Observation on therapeutic effects of blood-letting puncture with cupping in acute trigeminal neuralgia.
Int Immunopharmacol. 2010 Jul;10(7):760-8. Epub 2010 Apr 22. PMID: 10437209
In the present paper, 45 cases of acute trigeminal neuralgia were treated and observed by comparative method. Results showed no significant difference in transient analgesic effect (P>0.05) but a significant difference in therapeutic effect (P<0.01) between the treatment and control groups. This indicates that blood-letting puncture with cupping is an effective therapy for the disease.
Article Published Date : Jul 01, 2010
[Observation on therapeutic effect of electroacupuncture at Jiaji (EX-B 2) combined with blood-letting and cupping on herpes zoster].
Zhongguo Zhen Jiu. 2009 Nov;29(11):887-90. PMID: 19994687
Yin-ni Liu, Hong-xing Zhang, Guo-fu Huang, Ran Zou, Wei Wei
OBJECTIVE: To compare the therapeutic effect differences between electroacupuncture at Jiaji (EX-B 2) combined with blood-letting plus cupping and western medicine therapy. METHODS: Fifty-three cases were randomly divided into an observation group (n=31) and a control group (n=22). The observation group was treated by electroacupuncture at Jiaji (EX-B 2) combined with blood-letting with a plum-blossom needle at the affected parts plus cupping, once each day. The control group was treated by oral administration of Valaciclovir Hydrochlordide, Indomethacin, Vitamin B1 and Vitamin B12. RESULTS: The cured and markedly effective rate of 96.8% in the observation group was better than that of 81.8% in the control group (P<0.05), and improvements of pain, pruritus, burning sensation and sleep in the observation group were superior to those of the control group (all P<0.01). CONCLUSION: Electroacupuncture at Jiaji (EX-B 2) combined with blood-letting and cupping is a better therapy for herpes zoster and its therapeutic effect is better than that of routine western medicine therapy.
Article Published Date : Nov 01, 2009
Application of pulsed arterial resuscitation in a rabbit model of hemorrhagic shock.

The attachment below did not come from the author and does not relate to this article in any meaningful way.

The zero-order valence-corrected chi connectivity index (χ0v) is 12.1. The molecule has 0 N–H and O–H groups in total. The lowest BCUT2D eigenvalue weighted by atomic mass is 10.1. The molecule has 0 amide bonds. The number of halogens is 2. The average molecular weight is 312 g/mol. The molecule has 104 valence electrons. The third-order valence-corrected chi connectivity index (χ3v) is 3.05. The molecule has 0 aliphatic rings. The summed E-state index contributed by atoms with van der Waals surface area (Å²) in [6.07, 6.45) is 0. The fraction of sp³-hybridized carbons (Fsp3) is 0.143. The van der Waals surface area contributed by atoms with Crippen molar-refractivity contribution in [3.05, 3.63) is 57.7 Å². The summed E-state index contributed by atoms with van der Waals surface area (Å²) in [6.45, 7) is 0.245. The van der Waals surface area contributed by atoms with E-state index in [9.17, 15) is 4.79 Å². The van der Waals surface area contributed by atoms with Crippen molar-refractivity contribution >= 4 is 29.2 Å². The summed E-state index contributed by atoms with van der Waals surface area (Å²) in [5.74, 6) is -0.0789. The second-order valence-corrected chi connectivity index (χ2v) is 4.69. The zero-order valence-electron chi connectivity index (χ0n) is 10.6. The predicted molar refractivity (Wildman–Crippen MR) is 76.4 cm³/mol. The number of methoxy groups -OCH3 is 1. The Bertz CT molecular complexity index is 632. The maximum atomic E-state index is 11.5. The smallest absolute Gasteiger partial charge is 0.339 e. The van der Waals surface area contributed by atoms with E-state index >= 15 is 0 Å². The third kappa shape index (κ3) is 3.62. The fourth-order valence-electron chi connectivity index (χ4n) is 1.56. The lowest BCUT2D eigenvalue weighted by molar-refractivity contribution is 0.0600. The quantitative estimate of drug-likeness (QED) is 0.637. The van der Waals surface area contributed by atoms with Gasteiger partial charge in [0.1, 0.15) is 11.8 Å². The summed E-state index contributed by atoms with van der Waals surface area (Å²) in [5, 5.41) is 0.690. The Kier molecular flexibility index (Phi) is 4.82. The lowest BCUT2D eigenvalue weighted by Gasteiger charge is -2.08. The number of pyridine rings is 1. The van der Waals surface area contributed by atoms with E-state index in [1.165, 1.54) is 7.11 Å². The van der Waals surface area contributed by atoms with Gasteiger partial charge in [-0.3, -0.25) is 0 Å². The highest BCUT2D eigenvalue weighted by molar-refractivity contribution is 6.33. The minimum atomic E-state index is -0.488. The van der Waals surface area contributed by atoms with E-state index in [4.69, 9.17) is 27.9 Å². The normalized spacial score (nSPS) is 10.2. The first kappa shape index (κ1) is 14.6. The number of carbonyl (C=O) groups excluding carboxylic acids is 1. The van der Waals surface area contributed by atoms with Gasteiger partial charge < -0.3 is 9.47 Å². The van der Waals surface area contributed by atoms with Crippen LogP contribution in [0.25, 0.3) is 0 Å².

Ulus Travma Acil Cerrahi Derg. 2017 Nov;23(6):445-451
Authors: Sun W, Shao Z, Xu H, Qiu W, Sun J
BACKGROUND: Hemorrhagic shock is characterized by tissue hypoperfusion caused by a sharp reduction in the effective circulating volume of blood. The key to successful resuscitation lies in eliminating the shock as soon as possible while simultaneously restoring blood perfusion to vital organs. We present the applicability of pulsed arterial blood reinfusion for resuscitation of hemorrhagic shock.
METHODS: Sixty rabbits were randomly assigned to resuscitation and control groups. A rabbit hemorrhagic shock model was developed by bloodletting from the carotid artery. The dynamic changes in blood pressure, urine output, blood lactate, and other indicators were measured.
RESULTS: Compared with the control group, the mean arterial pressure (MAP), pulse pressure, and urine output were significantly higher in the resuscitation group at 60 min (MAP: 83.67±3.90 vs. 38.19±3.50 mmHg, p<0.001; pulse difference: 16.46±2.21 vs. 10.27±2.99 mmHg, p<0.001; urine output: 3.68±0.74 vs. 0.10±0.05 mL·kg-1·min-1, p<0.001), whereas the serum lactate level was significantly lower (3.82±0.50 vs. 6.49±0.61 mmol/L, p<0.001). In addition, the resuscitation group had a significantly higher lactate clearance rate (30 min: 0.26%±0.11% vs. 0.25%±0.14%, p<0.001; 60 min: 0.30%±0.09% vs. 0.67%±0.26%, p<0.001) than the control group.
CONCLUSION: Pulsed arterial resuscitation might be useful for emergency treatment of hemorrhagic shock.
PMID: 29115659 [PubMed - in process]